All of this was achieved while reusing the original structure, with its 24,000 cubic metres of concrete, which would otherwise have been demolished. As a result, the project was selected as one of 24 model examples of revitalisation by China’s National Development and Reform Commission. The building’s plinth now hosts a wide range of facilities for the welfare of women and children, while the tower provides 194 hotel rooms. Included on each floor of the hotel are one-off rooms designed by a variety of architects who bring their characteristic styles and ideas to the hotel concept.

Shenzhen Women & Children’s Centre Hotel Room | MVRDV
© Xia Zhi
Shenzhen Women & Children’s Centre Hotel Room | MVRDV
Floor Plan © MVRDV
Shenzhen Women & Children’s Centre Hotel Room | MVRDV
© Xia Zhi

MVRDV’s contribution to this set of special hotel rooms takes the purpose of the Women & Children’s Centre as its starting point, targeting families as the ideal occupants of two adjacent suites. Since no two families are exactly alike, flexibility is a core design principle. One of the key features is therefore the sliding, soundproof wall that divides the two spaces, which allows the design to switch easily between two smaller suites – each with a single bedroom and a space for relaxing, playing, and dining – or a two-bedroom suite connected by a large communal living space between. With the inclusion of folding murphy beds in each of the bedrooms, the design can readily accommodate a range of family types, from a couple to a family of six.

Shenzhen Women & Children’s Centre Hotel Room | MVRDV
© Xia Zhi

“In many ways, our hotel room at Shenzhen Women & Children’s Centre is a celebration of the transformation of the building as a whole”, says MVRDV founding partner Jacob van Rijs. “The fact that this once-outdated structure has become a popular and charismatic destination for visitors of all ages is a testament to the good that can come from a sustainable rehabilitation of this nature.

Family-friendly hotel rooms are a rare exception to the norm, so the fact we were able to offer such a space for parents traveling with their children among the hectic environment of Shenzhen is an added bonus.”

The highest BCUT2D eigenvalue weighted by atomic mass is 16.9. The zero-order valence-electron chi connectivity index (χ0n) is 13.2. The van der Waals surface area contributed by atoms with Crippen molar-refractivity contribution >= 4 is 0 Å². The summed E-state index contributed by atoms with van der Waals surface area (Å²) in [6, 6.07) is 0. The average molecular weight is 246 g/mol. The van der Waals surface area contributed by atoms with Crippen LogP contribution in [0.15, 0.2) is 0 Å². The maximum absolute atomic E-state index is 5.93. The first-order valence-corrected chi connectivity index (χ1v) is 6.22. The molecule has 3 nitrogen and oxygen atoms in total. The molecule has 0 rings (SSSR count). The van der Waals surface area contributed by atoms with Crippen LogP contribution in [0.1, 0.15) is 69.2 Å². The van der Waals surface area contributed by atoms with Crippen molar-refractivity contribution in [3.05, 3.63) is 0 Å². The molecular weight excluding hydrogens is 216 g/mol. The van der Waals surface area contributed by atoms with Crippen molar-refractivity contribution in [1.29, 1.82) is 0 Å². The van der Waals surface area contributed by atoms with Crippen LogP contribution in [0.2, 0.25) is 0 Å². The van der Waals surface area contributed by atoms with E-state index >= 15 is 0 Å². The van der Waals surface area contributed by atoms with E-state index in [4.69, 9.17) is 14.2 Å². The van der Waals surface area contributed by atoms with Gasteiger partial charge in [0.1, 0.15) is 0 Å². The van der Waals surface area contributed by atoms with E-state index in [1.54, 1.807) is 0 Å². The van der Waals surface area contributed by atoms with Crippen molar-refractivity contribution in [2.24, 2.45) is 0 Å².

Shenzhen Women & Children’s Centre Hotel Room | MVRDV
Elevation © MVRDV
Shenzhen Women & Children’s Centre Hotel Room | MVRDV
© Xia Zhi

The crucial element that brings this flexible space to life is the inhabited wall that curves through both suites. At over a metre thick, this wooden divider contains a variety of useful functions in deep niches. In each suite, there is a comfortable sofa, a desk, a closet, and a doorway between the bedroom and living space that incorporates a small kitchenette. In addition, one suite has a pair of bunk beds, while the other has a reading nook, a hiding-hole, and a smaller desk especially for children.

Shenzhen Women & Children’s Centre Hotel Room | MVRDV
© Xia Zhi

Continuing the bright colours that are present throughout the Shenzhen Women & Children’s Centre, each niche in this inhabited wall adopts its own bright colour. An eclectic selection of bright orange, pink, red, and yellow face the living space, while the niches facing the bedrooms are more calming and consistent, with a range of blue tones in one room and green tones in the other. Outside of these niches, the finishes and furnishings adopt more neutral tones, with wood walls and furniture. 

The floor of the living space is terrazzo, with sections of carpet in the centre of the room to offer a space for play.